Sunday, February 6, 2011

Arthur Schopenhauer's "The World as Will and Idea": A Summary

What is the nature of reality? The entire world is just an idea. That's it. Kant was so close, but Berkeley fucking nailed it - the entire world is one bigass idea. There are two parts to this idea: object and subject, which sound more complicated than they are. The 'object' is just all the things that anyone perceives; it's the entire world as we know it. Except that you can't have a perception without someone perceiving it, and that is the subject, the 'haver' of the idea. It’s like when a bro sees something; his perception of seeing is the object, and the bro himself is the subject, except these are inseparable. You can't have one without the other - there's no thought without a thinker, and you're not thinking if you don't have thoughts. It really is all just one big fucking Idea. Any attempt to separate 'object' and 'subject' into truly different things, rather than parts of the same Idea, is doomed to failure, just like any attempt to separate ‘sight’ from ‘the bro who sees’ makes no sense.

But that's not enough. Kant said we want to know ultimate reality behind the Idea, and he was fucking right - we aren't happy being told that it lies beyond our grasp. Fuck that noise - I want to know what my ideas mean, what they say, whether there is any substance behind them, and if that yearning is wrong then I don't want to be right. Of course, Kant was right that we can never grasp ultimate reality from the outside looking in, which is exactly what everyone before me has tried. But where they all fucked up, and what makes me awesome, is that they all imagined themselves as winged cherubs, looking down on the world without being a part of it. But we are in the world as much as anything else; our bodies are objects just like the chair I'm sitting in. What sets my hand apart from the pen it holds? What if my body were just the object I'm closest to, and I had no more control over it than your body, which is also an object to me?


Answer: Pure. Motherfucking. Will. My willpower is the only thing that sets my body apart from any other object; the will manifests itself in the movement of my body. Emotions? Just violent movements of the will, as these too cause my body to react, whether my heart races or my breathing slows or, uh, you know... boners. Only the will allows us to take the body beyond an object of perception. The Will manifests itself into individuals, and these perceive and react, but they all have the same ability to perceive, and that ability is the subject itself.

What sets man apart is his ability to reason, to replace perception with abstract ideas - not only do we perceive individual things, we can categorize them and reason about them. Picture a triangle - got it? Good. No lower animal could complete such an exercise, but we can understand the idea of all triangles, or all numbers, or all cats; behind every perception is an abstract idea. And the idea behind every abstract idea, the highest idea, is pure unadulterated Idea - the Idea of being object for the subject, the Idea of being an Idea. This highest Idea is the ultimate reality - Idea itself. When we strip away even the notions of object and subject, only one thing remains that is neither - the goddamn Will, which is the thing-in-itself that Kant thought we couldn't know. Well there it is, bitches.

The Will is conscious, and is consciousness itself. Individual wills live and die, but they always maintain the Will itself. The Will exists now, in every moment, never in the past or the future. We have free Will indeed, for no reason or necessity or determination can constrain the Will. If we would participate in the thing-in-itself fully, we ought to live only in the present, with no regard for tomorrow or yesterday! By embracing the will, we need not fear death, for death is an illusion for individuals, and the Will we embrace is eternal.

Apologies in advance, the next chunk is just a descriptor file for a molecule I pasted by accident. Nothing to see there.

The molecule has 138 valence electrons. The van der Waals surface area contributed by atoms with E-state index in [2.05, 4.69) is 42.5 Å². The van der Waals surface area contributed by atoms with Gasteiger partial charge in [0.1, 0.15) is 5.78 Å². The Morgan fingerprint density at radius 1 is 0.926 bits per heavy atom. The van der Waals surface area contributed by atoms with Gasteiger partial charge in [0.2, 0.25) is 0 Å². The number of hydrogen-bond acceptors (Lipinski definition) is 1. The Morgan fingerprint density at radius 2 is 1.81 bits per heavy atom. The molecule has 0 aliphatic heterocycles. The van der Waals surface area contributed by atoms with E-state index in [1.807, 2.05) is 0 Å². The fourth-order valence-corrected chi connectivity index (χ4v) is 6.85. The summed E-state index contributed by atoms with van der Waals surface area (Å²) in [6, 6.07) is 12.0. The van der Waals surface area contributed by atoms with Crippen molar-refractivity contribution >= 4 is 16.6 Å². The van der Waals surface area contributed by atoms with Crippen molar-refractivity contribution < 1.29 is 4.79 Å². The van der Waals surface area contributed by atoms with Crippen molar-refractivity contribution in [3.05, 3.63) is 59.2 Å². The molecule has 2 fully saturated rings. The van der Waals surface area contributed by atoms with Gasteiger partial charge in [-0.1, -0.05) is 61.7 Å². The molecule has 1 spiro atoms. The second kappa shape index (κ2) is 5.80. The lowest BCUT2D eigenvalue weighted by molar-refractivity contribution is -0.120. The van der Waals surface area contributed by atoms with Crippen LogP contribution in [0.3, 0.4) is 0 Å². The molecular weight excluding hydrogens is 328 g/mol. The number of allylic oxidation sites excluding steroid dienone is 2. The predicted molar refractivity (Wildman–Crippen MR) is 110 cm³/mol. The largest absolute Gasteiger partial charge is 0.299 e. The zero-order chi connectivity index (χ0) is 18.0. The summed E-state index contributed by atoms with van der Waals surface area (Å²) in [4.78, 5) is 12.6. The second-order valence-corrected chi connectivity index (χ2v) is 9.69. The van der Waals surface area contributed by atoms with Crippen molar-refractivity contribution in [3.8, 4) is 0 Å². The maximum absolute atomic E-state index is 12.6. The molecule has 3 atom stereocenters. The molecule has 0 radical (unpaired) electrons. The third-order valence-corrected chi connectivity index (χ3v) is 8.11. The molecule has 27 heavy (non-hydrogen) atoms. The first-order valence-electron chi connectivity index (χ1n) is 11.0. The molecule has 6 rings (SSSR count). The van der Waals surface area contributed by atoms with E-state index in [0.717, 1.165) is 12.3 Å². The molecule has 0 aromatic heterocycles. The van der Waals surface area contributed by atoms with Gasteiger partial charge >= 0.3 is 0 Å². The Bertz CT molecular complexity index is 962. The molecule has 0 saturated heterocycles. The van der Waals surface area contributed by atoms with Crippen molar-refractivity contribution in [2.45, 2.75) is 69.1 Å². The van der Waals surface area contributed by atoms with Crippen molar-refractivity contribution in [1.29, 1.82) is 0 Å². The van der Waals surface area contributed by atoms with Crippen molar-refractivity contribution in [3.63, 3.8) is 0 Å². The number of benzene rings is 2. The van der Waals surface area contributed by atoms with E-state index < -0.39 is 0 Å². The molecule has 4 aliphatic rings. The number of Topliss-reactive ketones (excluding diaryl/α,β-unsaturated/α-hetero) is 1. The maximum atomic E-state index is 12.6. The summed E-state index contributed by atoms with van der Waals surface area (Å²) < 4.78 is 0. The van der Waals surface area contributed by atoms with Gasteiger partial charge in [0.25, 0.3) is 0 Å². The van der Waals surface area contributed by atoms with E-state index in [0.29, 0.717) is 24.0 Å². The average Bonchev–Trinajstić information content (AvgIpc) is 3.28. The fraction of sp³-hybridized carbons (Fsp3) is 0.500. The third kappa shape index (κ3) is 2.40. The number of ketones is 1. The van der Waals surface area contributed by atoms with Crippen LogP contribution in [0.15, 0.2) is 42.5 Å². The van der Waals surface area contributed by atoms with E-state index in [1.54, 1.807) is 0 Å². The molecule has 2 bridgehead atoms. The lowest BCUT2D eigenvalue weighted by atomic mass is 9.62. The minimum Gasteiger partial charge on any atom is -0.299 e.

9 comments:

  1. I wish I knew everything you know.

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  2. Hmm... Schopenhauer makes me think of Buddha. How about a summary of the Buddha? And now that Wes has got you thinking no one in Athens is wiser than you, how about Socrates?

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  3. Yaay, you did Schopenhauer! I do love this guy, even though he's the epitome of pessimism, haha. Great summary!

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  4. @wtanksley, Schopenhauer was influenced by Buddhism and Eastern Philosophy (he even called himself a Buddhist), and in turn influenced Nietzsche. Love that guy.

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  5. Nietzsche and Freud, though the latter never acknowledged it.

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  6. Then it turned out that gorillas and other apes were capable of abstract thought, and we all learned that "Will" is just a physical phenomena of the brain.

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  7. @Exhausted, it's the other way around: the brain is actually the manifestation of the Will-to-know, says Schopenhauer.

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  8. @Exhausted: Apes are capable of abstract thought only in that they can think of something that isn't present, something they can't immediately see. They don't think about Idea, or Will. What sets us apart further is that humans are capable of concieving of things that don't even exist. Think of a purple-stripped cat with orange, glowing eyes, or think of a spaghetti monster. Apes can't do what you just did. This is called Ideation, and it's why Man made the laptop you're using, isn't of the apes.

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  9. Great summary! I'll go buy this book right now. Also, he has funny quotes about women and religious people.

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